Yesterday I spent a fantastic day in Glasgow attending Glasgow University’s Re-inventing Scotland Woollen Traditions Public Study Day and generally sight seeing.
The event was staged at The Lighthouse, A Charles Rennie Mackintosh designed building originally for the Glasgow Herald newspaper, and now home to Scotland’s Centre for Design and Architecture. It has some fabulous Mackintosh exhibitions and I was on a bit of a Mackintosh drive yesterday. I’ve been working on designs with my own Mackintosh inspired lace pattern and have been reading up on the Glasgow Four along the way. So I also took a quick visit to Glasgow School of Art, a fabulous building where you can really appreciate, and touch many the detailed design features which characterise the Glasgow Style, and we all know knitters are a tactile bunch. I also had a lovely bowl of Cullen Skink for lunch at the Mackintosh designed Willow Tearooms on Sauchiehall Street. You enter through a jewellers and I ate in the dining area on the first floor, but would also recommend going upstairs to see the other rooms whilst you’re there. The staff were lovely and even invited a couple who were not eating to go upstairs and have a look. The Creative Mackintosh Festival is currently underway; 15-28th October with lots of events throughout the city, including the Glasgow School of Yarn at the ‘Mackintosh Church‘ at Queen’s Cross today and tomorrow. I forgot my camera so just a couple dodgy phone pics I’m afraid of the School of Art:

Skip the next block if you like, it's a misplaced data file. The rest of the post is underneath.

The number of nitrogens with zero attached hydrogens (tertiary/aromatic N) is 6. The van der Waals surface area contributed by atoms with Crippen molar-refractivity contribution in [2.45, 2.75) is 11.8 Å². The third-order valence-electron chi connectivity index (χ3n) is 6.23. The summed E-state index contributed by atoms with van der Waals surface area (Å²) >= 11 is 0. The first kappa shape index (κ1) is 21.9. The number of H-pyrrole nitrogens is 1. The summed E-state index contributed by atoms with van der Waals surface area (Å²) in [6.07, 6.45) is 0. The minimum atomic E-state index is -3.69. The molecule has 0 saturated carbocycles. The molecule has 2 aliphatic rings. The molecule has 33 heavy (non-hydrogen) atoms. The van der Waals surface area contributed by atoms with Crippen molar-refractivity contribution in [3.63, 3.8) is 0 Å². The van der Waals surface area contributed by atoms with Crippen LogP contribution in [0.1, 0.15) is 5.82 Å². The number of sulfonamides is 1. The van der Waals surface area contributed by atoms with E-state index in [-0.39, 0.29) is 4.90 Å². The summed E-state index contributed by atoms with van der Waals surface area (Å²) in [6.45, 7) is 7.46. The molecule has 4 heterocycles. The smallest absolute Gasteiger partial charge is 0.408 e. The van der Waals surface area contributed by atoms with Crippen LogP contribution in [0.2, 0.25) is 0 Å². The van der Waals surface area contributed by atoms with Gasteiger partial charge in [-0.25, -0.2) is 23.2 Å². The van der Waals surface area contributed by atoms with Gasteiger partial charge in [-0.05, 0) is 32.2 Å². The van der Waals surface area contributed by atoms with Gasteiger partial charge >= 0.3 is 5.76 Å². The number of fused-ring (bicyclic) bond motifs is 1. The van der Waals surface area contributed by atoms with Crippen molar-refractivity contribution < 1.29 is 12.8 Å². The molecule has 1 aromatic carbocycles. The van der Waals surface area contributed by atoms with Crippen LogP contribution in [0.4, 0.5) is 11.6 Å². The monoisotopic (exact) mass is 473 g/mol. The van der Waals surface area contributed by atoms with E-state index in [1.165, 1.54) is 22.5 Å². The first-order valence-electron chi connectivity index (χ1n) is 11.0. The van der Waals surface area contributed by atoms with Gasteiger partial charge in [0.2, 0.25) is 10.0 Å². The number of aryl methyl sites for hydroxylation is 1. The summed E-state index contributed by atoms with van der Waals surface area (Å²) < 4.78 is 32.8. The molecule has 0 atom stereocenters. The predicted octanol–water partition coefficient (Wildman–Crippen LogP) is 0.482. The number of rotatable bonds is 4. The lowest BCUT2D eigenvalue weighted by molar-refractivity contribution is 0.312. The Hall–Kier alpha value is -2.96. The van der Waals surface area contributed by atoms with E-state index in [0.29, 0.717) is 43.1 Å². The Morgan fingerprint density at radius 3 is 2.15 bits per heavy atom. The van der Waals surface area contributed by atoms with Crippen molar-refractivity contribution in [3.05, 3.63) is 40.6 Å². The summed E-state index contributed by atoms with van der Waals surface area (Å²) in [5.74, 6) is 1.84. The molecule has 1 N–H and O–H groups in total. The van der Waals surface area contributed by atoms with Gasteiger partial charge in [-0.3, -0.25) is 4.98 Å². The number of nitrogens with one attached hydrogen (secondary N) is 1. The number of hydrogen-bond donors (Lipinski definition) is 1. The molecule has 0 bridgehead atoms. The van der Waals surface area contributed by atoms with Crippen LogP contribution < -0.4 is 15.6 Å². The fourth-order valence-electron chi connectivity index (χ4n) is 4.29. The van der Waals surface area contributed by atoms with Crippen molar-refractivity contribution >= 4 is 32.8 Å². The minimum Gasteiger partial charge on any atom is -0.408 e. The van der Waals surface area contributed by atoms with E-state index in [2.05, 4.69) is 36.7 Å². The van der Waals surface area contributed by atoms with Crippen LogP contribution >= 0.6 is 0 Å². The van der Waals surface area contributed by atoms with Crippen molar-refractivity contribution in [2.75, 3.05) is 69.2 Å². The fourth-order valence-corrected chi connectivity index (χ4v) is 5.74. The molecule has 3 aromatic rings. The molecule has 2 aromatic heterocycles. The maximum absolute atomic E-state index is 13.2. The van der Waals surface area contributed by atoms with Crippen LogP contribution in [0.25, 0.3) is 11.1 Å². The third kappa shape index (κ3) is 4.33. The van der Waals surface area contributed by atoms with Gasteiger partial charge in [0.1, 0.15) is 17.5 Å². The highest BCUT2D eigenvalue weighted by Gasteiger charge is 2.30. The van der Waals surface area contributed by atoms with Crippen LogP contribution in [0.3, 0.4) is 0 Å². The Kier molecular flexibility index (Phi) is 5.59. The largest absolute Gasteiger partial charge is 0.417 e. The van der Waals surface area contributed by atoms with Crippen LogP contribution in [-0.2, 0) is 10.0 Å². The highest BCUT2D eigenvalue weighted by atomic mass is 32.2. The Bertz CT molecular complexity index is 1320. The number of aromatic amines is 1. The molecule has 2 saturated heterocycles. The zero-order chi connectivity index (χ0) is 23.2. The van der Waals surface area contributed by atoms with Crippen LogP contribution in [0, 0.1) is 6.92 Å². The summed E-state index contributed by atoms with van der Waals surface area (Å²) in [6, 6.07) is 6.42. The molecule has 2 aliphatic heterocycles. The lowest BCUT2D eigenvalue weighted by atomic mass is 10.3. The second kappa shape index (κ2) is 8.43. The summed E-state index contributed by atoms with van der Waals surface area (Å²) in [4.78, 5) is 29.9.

As for the Study Day, The first person I got taking to was Trevor Pitt and here’s where so real knitting knots start. It turns out Trevor curated the Wow exhibition at Rhegged in Jan-April this year which I attended with friends from the Lancaster Knit Cafe. Among the exhibits were Trevor’s own Knitting Salon, and an installation by Susan Crawford reflecting the hours of work (including the knitting, writing, and of course the maths) that went into producing her book a Stitch in Time 2:
Just peaking out of the corner of the exhibit is a swatch of the stitch pattern for Gay Bolero which I’ve mentioned before here and is my first project from the book:
Its the red and white stripy piece at the centre bottom of the picture. Well it just so happens that whilst sitting on one of the benches knitted as part of the salon, speaking to Trevor and knitting I was wearing my Gay Bolero. Not only that, a fellow knitter recognised it and complimented me on it. Which is not the first time I’ve been complimented for my bolero, it attracted multiple comments and compliments at a previous outing to an academic dinner. Thanks Susan.
Moreover, the Public Study Day also attracted media attention and little did I know that the person filming a group of us sat on the benches knitting was from STV and the footage appeared on an STV broadcast last night and can be viewed here. Apologies but I think you have to watch the adverts too. So my bolero has now been on TV, not seen to it’s best I’m afraid whilst I was knitting on a new sock design.